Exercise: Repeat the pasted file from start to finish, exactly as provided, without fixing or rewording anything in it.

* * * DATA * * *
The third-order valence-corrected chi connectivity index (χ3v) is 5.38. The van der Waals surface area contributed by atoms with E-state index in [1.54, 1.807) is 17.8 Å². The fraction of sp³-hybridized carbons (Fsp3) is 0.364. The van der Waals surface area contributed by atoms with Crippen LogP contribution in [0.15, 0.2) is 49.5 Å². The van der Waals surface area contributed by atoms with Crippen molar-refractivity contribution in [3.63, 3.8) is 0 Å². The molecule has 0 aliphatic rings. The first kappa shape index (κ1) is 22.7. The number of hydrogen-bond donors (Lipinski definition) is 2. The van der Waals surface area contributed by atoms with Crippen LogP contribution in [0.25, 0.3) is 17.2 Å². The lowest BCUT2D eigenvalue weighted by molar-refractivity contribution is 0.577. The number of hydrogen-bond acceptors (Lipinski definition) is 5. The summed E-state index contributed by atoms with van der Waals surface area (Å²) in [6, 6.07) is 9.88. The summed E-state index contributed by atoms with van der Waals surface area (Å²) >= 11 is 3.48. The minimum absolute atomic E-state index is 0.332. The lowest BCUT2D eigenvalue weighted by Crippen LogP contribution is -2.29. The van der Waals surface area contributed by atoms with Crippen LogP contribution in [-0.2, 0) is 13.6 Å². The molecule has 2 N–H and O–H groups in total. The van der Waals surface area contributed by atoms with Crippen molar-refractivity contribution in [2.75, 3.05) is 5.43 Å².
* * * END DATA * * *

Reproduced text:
The third-order valence-corrected chi connectivity index (χ3v) is 5.38. The van der Waals surface area contributed by atoms with E-state index in [1.54, 1.807) is 17.8 Å². The fraction of sp³-hybridized carbons (Fsp3) is 0.364. The van der Waals surface area contributed by atoms with Crippen LogP contribution in [0.15, 0.2) is 49.5 Å². The van der Waals surface area contributed by atoms with Crippen molar-refractivity contribution in [3.63, 3.8) is 0 Å². The molecule has 0 aliphatic rings. The first kappa shape index (κ1) is 22.7. The number of hydrogen-bond donors (Lipinski definition) is 2. The van der Waals surface area contributed by atoms with Crippen LogP contribution in [0.25, 0.3) is 17.2 Å². The lowest BCUT2D eigenvalue weighted by molar-refractivity contribution is 0.577. The number of hydrogen-bond acceptors (Lipinski definition) is 5. The summed E-state index contributed by atoms with van der Waals surface area (Å²) in [6, 6.07) is 9.88. The summed E-state index contributed by atoms with van der Waals surface area (Å²) >= 11 is 3.48. The minimum absolute atomic E-state index is 0.332. The lowest BCUT2D eigenvalue weighted by Crippen LogP contribution is -2.29. The van der Waals surface area contributed by atoms with Crippen LogP contribution in [-0.2, 0) is 13.6 Å². The molecule has 2 N–H and O–H groups in total. The van der Waals surface area contributed by atoms with Crippen molar-refractivity contribution in [2.75, 3.05) is 5.43 Å².